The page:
AL for Dinosaur Developers: the Page Management Codeunit

After the success of my previous article (if you missed it you can find it at this link), today I want to give another arrow to the bow of all those developers who for years are used to writing the same code over and over again.

Today’s topic is the Page Management codeunit. As you can guess from the name, this codeunit handles the opening of pages. For years, we’ve been accustomed to opening pages with instructions PAGE.RUN or PAGE. RUNMODAL by putting as the first parameter the page you want to open (I recommend you use PAGE::”page name” for a better readability of the code; I am horrified when I still see the page numbers directly) and as per the properly filtered table. Sometimes the first parameter would be left with 0 which, in combination with the table of the second parameter, would open the page that may have been specified in the table’s DrillDownPageId property.

This notation is still fine today, but how many times has it happened to you (to me often, and the more the years go by, the more frequently 😅 it happens) that you don’t immediately remember the tab page that opens, for example, a purchase order?

This is where the Page Management codeunit comes in. In fact, by filtering the Purchase Header table with Document Type = Order, then calling the PageRun function and passing the filtered table, the codeunit will take care of opening the correct page of the order. Below is an example of what I’m illustrating in words.

The function, from which this code snippet is taken, did other things as well, but the one I want to draw your attention to is on the PageRun call. The Purchase Header table is filtered only by document type = order.

Also note the second part of the statement (the one with else), you’ll notice that if you need to open a list page, you can use the GetDefaultLookupPageIDByVar function that returns the page number of the table’s LookupPageId property. In fact, remember, you can use the PageRun function to open tab pages when the record handles different types (and therefore several pages).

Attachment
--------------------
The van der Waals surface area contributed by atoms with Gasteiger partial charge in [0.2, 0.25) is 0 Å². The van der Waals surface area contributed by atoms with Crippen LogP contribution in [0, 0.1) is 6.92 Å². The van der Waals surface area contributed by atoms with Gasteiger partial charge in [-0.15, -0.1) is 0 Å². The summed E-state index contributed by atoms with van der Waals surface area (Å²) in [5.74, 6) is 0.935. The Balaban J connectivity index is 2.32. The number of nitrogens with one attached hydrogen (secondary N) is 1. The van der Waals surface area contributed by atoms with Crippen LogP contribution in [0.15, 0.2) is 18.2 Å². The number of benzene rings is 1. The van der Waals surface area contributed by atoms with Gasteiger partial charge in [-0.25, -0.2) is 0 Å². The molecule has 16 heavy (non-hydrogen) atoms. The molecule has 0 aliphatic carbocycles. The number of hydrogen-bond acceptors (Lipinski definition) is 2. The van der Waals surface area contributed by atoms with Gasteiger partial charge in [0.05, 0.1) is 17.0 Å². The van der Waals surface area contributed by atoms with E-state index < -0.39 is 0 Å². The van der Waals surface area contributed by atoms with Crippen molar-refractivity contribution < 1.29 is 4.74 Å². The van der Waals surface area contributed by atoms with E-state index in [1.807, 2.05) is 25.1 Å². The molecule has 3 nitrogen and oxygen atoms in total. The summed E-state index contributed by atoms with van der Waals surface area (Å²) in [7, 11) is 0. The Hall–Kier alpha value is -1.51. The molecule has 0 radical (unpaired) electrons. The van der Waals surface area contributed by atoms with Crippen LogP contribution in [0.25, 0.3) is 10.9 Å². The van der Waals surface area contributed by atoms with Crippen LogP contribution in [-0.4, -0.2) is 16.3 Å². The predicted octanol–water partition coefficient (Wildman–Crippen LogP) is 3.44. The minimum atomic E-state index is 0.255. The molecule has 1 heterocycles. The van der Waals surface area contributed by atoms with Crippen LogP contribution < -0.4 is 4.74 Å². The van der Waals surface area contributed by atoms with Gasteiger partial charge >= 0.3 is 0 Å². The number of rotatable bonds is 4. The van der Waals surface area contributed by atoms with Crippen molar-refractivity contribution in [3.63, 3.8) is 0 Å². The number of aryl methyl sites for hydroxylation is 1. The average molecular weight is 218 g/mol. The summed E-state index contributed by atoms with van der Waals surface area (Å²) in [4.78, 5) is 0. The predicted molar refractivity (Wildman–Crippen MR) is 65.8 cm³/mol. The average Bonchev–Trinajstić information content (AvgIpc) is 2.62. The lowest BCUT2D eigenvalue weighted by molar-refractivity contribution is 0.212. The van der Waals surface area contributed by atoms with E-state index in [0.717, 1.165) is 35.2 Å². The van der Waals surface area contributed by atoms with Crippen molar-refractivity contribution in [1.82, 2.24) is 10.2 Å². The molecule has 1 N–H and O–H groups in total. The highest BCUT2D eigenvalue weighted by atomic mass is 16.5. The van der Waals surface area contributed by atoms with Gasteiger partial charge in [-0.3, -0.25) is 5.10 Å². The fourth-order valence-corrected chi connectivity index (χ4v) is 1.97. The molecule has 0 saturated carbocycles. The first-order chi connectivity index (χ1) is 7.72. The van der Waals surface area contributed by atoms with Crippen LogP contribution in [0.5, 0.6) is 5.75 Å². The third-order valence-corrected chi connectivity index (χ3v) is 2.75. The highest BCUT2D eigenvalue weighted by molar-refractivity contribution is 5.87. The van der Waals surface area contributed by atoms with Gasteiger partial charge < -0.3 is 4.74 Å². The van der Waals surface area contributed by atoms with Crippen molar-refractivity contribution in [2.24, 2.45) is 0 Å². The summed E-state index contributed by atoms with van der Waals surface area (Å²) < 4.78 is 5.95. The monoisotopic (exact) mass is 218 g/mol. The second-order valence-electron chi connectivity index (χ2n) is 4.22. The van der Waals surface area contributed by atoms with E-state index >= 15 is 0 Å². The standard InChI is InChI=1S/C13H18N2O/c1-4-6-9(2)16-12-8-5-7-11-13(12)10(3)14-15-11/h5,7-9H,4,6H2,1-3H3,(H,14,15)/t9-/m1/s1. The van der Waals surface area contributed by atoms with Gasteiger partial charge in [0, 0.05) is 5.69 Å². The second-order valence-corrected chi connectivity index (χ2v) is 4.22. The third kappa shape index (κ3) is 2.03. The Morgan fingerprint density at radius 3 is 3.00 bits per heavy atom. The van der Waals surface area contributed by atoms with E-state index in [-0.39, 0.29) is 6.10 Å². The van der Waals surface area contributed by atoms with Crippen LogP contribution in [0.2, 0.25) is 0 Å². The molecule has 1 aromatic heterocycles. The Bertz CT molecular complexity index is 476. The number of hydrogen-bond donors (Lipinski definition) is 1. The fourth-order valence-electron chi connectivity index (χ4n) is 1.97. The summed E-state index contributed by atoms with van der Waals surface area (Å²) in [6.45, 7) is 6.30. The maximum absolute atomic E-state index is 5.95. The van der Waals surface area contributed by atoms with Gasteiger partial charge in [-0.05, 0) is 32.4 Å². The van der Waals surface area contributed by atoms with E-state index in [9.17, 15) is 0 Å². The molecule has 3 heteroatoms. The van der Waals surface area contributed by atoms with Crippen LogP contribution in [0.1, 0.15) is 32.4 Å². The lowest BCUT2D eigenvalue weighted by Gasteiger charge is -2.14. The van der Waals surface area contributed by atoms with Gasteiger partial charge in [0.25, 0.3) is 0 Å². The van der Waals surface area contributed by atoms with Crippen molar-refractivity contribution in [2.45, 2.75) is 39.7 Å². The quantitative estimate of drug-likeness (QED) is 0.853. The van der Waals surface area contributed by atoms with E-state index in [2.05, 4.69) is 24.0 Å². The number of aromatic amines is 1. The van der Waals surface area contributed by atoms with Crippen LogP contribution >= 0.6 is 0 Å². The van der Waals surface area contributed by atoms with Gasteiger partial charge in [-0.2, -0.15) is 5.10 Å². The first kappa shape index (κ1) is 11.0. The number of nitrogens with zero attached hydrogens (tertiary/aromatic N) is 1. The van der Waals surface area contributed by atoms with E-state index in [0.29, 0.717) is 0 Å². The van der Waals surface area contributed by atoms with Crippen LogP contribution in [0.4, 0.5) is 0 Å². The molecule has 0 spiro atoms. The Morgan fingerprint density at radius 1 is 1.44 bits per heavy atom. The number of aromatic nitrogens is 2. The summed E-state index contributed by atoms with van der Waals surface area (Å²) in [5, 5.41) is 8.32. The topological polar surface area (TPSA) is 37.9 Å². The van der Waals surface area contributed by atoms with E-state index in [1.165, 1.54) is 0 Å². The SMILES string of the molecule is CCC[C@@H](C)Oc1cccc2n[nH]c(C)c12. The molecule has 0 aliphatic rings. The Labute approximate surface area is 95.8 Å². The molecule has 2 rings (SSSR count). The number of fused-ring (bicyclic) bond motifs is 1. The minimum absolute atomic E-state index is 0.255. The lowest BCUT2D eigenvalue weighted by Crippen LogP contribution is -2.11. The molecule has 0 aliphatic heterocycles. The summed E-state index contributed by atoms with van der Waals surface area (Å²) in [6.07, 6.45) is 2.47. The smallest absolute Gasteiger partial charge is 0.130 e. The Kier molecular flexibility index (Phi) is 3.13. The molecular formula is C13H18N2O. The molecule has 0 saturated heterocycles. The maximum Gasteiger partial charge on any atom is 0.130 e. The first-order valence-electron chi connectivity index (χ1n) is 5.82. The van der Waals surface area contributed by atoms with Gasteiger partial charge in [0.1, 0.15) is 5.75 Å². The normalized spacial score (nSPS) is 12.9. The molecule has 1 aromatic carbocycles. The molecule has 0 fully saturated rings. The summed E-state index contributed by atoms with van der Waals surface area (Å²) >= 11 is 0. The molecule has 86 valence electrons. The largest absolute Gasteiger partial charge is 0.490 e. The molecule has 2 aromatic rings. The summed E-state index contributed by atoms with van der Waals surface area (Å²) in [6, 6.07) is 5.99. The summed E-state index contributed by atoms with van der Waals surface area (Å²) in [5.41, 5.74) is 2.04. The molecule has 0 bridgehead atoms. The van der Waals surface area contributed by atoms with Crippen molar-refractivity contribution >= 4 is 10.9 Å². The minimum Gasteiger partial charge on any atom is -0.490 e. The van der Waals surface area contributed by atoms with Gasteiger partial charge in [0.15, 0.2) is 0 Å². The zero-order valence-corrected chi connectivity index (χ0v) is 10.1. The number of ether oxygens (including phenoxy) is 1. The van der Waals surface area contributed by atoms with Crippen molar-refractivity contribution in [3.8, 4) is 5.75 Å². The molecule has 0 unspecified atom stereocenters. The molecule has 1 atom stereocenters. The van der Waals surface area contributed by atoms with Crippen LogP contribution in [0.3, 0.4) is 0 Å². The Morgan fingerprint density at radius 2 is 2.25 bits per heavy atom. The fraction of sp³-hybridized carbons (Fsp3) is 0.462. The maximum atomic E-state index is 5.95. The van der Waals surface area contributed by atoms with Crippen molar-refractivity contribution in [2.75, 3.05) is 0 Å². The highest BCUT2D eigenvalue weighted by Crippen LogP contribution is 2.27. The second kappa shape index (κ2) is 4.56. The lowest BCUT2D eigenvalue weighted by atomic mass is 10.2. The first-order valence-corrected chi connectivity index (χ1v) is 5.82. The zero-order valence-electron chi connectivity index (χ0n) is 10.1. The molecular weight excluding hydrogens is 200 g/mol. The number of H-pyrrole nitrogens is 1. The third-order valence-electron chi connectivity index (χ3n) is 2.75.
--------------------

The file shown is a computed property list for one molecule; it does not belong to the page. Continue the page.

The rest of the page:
If you use the Visual Studio code extension called LinterCop written by the excellent Stefan Maron, you will get a warning on the following tables:

IdName
36Sales Header
38Purchase Header
79Company Information
80Gen. Journal Template
81Gen. Journal Line
91User Setup
98General Ledger Setup
112Sales Invoice Header
131Incoming Documents Setup
207Res. Journal Line
210Job Journal Line
232Gen. Journal Batch
312Purchases & Payables Setup
454Approval Entry
843Cash Flow Setup
1251Text-to-Account Mapping
1275Doc. Exch. Service Setup
5107Sales Header Archive
5109Purchase Header Archive
5200Employee
5405Production Order
5900Service Header
5965Service Contract Header
7152Item Analysis View
2000000120User

Now that you’ve read this article, will you use this codeunit? I’m sure so, also because I find that the code is much more performing and elegant when you use the tools that our beloved AL Language and Business Central provide.

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